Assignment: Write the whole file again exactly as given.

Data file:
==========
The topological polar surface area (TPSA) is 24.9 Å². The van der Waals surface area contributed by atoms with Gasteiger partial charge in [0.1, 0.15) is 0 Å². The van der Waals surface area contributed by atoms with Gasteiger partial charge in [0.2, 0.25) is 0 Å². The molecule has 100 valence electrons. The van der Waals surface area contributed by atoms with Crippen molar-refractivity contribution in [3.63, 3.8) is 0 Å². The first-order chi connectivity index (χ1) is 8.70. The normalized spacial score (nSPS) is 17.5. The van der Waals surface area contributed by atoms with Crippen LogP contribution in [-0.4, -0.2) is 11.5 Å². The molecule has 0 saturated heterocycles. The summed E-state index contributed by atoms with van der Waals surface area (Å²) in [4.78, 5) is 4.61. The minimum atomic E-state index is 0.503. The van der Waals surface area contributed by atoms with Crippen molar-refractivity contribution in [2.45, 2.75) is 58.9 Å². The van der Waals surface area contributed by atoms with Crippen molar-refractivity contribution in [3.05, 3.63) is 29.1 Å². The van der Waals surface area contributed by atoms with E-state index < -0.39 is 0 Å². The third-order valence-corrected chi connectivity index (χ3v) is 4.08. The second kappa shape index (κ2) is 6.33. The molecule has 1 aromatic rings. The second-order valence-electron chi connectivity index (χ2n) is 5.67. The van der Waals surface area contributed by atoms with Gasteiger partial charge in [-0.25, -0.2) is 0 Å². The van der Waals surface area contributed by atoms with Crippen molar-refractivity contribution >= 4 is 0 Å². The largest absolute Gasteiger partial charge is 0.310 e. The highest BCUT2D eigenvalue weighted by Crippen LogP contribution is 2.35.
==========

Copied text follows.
The topological polar surface area (TPSA) is 24.9 Å². The van der Waals surface area contributed by atoms with Gasteiger partial charge in [0.1, 0.15) is 0 Å². The van der Waals surface area contributed by atoms with Gasteiger partial charge in [0.2, 0.25) is 0 Å². The molecule has 100 valence electrons. The van der Waals surface area contributed by atoms with Crippen molar-refractivity contribution in [3.63, 3.8) is 0 Å². The first-order chi connectivity index (χ1) is 8.70. The normalized spacial score (nSPS) is 17.5. The van der Waals surface area contributed by atoms with Crippen LogP contribution in [-0.4, -0.2) is 11.5 Å². The molecule has 0 saturated heterocycles. The summed E-state index contributed by atoms with van der Waals surface area (Å²) in [4.78, 5) is 4.61. The minimum atomic E-state index is 0.503. The van der Waals surface area contributed by atoms with Crippen molar-refractivity contribution in [2.45, 2.75) is 58.9 Å². The van der Waals surface area contributed by atoms with Crippen molar-refractivity contribution in [3.05, 3.63) is 29.1 Å². The van der Waals surface area contributed by atoms with E-state index < -0.39 is 0 Å². The third-order valence-corrected chi connectivity index (χ3v) is 4.08. The second kappa shape index (κ2) is 6.33. The molecule has 1 aromatic rings. The second-order valence-electron chi connectivity index (χ2n) is 5.67. The van der Waals surface area contributed by atoms with Gasteiger partial charge in [-0.25, -0.2) is 0 Å². The van der Waals surface area contributed by atoms with Crippen molar-refractivity contribution >= 4 is 0 Å². The largest absolute Gasteiger partial charge is 0.310 e. The highest BCUT2D eigenvalue weighted by Crippen LogP contribution is 2.35.